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What is Julekage?

Mary McMahon
Updated May 16, 2024
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Julekage is a rich, flavorful bread which is traditionally served at Christmas in many Scandinavian countries. It is particularly popular in Norway and Denmark, and some American families make it as well to celebrate the Christmas season. This holiday bread is more like a cake than a bread, since it is so rich, and some people frost Julekage with a sweet white icing, which makes it even more like a Christmas cake.

The bread may also be known as Julekaka or Julekake, which means “Yule Bread” in Norwegian. Like many holiday breads, Julekage involves candied fruit and nuts, and it is heavily spiced. The traditional spice used in Julekage is cardamom, although nutmeg, cinnamon, and other flavors may be used as well. Many fans of the bread believe that it tastes best warm out of the oven, although it can also be toasted and served with butter. It also makes very intriguing French toast, thanks to its rich flavor.

To make Julekage, start by melting one quarter cup butter and setting it aside to cool. Whisk together a packet of yeast, a tablespoon of sugar, and one quarter cup water, and allow this mixture to stand for 10 minutes or so, until it turns frothy. Add the cooled butter to the yeast, along with one egg, and stir to make sure that the ingredients are well combined. In a separate bowl, sift together two and one half cups flour, three tablespoons of sugar, one teaspoon salt, a half tablespoon cardamom, and a pinch of nutmeg. Add the dry ingredients to the wet ingredients, stirring together until they form a loose mass.

Allow the Julekage dough to sit briefly before adding several tablespoons of milk. Your goal is to create a silky ball of dough, which may require as few as two tablespoons or as many as five. Stir constantly as you add the milk. Turn the dough out onto a floured surface and knead it briefly, integrating one and one quarter cup mixed raisins and candied fruit. Then, allow the dough to rest and rise for an hour before molding into shape and resting it again for 45 minutes while you preheat the oven to 350° Fahrenheit (177° Celsius).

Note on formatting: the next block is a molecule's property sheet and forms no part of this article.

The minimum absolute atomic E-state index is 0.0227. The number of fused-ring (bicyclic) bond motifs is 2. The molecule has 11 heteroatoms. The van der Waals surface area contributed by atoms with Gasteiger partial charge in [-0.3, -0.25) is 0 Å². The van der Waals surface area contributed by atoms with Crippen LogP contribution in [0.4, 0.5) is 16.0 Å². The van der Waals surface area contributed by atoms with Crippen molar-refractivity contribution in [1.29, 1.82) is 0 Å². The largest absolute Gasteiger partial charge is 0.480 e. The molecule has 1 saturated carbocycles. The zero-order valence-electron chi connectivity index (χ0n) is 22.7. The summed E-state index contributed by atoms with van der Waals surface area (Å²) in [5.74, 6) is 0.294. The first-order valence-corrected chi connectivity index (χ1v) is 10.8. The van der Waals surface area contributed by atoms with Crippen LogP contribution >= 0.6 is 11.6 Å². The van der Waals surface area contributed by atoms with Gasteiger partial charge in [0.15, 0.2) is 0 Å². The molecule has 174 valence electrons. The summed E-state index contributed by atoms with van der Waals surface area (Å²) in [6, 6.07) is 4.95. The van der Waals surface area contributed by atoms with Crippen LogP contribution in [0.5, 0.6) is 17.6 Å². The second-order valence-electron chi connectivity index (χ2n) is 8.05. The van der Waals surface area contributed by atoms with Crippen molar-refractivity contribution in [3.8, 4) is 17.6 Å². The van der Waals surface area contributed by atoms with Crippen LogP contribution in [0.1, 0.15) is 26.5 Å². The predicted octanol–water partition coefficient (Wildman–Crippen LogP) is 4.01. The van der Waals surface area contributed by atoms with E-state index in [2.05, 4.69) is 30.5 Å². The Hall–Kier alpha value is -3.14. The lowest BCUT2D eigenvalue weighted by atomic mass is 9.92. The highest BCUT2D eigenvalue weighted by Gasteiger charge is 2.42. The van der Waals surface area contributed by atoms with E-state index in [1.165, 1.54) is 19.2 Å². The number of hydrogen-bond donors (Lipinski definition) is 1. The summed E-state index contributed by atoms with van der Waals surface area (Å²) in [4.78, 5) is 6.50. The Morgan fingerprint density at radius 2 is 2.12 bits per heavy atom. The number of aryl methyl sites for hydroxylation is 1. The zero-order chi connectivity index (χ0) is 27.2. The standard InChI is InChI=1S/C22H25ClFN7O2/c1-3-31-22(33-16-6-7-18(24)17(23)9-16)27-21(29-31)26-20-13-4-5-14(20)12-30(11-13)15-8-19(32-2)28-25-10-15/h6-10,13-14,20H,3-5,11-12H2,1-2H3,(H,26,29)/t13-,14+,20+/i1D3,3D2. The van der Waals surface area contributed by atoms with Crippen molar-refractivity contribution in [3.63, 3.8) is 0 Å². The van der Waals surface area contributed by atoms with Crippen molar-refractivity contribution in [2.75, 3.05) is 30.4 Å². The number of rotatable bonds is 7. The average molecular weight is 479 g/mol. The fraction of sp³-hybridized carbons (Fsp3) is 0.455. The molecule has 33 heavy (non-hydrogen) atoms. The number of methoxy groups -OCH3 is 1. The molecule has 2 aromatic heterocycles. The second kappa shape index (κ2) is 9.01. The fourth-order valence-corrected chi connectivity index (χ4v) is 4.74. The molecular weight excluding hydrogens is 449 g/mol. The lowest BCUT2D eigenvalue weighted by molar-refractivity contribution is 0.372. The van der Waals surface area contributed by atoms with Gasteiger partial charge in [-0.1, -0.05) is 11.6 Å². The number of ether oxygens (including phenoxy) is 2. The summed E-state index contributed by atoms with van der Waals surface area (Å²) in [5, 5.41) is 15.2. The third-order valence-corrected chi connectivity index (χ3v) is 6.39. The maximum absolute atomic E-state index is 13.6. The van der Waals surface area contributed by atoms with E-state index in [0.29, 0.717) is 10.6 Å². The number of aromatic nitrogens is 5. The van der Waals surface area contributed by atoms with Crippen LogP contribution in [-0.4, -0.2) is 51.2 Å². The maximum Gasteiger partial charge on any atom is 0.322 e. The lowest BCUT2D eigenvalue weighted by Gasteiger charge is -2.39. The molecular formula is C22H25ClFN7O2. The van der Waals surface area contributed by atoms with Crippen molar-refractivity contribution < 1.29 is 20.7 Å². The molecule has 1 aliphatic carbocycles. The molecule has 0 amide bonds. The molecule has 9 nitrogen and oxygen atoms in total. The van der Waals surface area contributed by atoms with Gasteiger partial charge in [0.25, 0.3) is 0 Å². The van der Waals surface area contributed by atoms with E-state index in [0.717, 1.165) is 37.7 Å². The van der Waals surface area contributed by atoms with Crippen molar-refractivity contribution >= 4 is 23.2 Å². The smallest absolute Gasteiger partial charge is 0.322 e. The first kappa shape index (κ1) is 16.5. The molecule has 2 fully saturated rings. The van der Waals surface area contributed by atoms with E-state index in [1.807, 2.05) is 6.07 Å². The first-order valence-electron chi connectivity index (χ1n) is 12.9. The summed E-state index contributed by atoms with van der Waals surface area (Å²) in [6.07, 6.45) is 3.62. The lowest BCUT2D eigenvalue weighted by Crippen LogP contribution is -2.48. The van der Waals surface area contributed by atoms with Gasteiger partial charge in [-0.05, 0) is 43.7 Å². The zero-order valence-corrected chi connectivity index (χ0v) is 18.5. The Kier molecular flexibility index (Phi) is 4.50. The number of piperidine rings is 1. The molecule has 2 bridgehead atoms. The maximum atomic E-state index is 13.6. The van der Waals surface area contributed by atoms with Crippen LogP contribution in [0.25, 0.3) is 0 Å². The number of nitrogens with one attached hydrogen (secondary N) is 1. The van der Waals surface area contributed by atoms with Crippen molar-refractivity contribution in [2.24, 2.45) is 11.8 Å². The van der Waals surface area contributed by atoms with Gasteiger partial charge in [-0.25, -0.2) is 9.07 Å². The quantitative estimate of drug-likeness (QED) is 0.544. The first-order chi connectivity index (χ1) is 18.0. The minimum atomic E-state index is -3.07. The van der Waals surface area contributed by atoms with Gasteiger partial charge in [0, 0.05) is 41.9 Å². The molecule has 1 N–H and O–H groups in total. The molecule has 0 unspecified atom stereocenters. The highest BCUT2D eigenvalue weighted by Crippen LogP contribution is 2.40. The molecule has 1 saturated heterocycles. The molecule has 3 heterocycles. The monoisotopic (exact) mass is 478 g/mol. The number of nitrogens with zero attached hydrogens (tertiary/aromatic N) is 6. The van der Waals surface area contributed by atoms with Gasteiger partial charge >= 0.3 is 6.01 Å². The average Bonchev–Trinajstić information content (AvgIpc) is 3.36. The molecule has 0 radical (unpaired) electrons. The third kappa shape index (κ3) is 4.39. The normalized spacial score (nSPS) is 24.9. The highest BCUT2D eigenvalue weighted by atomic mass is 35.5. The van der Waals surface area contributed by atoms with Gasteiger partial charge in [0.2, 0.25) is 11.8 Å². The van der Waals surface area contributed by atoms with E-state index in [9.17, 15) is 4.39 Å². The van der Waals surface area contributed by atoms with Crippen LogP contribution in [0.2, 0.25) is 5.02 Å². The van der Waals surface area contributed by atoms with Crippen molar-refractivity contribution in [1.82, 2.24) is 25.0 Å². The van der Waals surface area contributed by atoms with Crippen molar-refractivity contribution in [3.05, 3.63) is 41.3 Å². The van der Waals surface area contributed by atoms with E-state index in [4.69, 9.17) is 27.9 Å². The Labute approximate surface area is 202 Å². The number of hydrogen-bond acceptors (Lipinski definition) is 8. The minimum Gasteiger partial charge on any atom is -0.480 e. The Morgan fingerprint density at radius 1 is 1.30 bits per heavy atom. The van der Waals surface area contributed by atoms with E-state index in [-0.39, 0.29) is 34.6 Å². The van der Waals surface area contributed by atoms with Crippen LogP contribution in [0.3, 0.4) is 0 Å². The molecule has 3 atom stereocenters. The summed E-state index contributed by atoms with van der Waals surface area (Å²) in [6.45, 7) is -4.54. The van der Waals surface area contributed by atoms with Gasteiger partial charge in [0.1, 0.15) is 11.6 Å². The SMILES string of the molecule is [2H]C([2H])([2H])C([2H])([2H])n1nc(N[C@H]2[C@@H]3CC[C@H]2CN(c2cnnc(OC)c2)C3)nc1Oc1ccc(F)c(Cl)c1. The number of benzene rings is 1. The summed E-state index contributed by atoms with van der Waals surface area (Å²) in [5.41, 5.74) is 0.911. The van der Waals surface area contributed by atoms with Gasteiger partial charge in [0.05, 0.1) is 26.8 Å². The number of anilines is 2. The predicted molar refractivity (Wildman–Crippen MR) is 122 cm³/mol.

Brush the Julekage with the yolk of one egg, whisked with water, to give it a shiny, crisp surface. Bake for 45 minutes, and frost it if desired with a plain white glaze. Some cooks also like to decorate their Julekage with nuts, either toasted or candied.

DelightedCooking is dedicated to providing accurate and trustworthy information. We carefully select reputable sources and employ a rigorous fact-checking process to maintain the highest standards. To learn more about our commitment to accuracy, read our editorial process.
Mary McMahon
By Mary McMahon

Ever since she began contributing to the site several years ago, Mary has embraced the exciting challenge of being a DelightedCooking researcher and writer. Mary has a liberal arts degree from Goddard College and spends her free time reading, cooking, and exploring the great outdoors.

Discussion Comments

By anon309237 — On Dec 15, 2012

No fuss about the frosting. That is the way my mother made it and she was of Scandinavian decent. So give it a rest. If you want it frosted go right ahead. It is truly awesome warm and buttered.

By anon136959 — On Dec 25, 2010

Sorry, but frosting a loaf of Yule Kage is worthy of a visit by very Angry Norse women. To corrupt a true loaf of this heavenly bread with anything more than butter is heresy.

I cannot begin to repeat the comments my mom had for a neighbor who asked for the recipe after telling Mom that she loved it with jam. Gag. A good true Yule Kage needs nothing but warmth and maybe a bit of butter to please a true Norseman or woman.

By anon136705 — On Dec 23, 2010

My Grandmother whose family came over from Norway gave the Julekage recipe to my mother who makes it every year at this time. It goes great with coffee.It makes me proud to know about the history of this bread.

By anon56971 — On Dec 18, 2009

I love panettone. I never knew how it was made. Thank you for the recipe.

By anon56887 — On Dec 18, 2009

Nice to have knowledge about pious celebrations of Christmas.

By laluna — On Dec 17, 2009

I guess different countries have their own version of Christmas bread. Julekage seems very similar to Italian panettone. It is so good.

Mary McMahon

Mary McMahon

Ever since she began contributing to the site several years ago, Mary has embraced the exciting challenge of being a...

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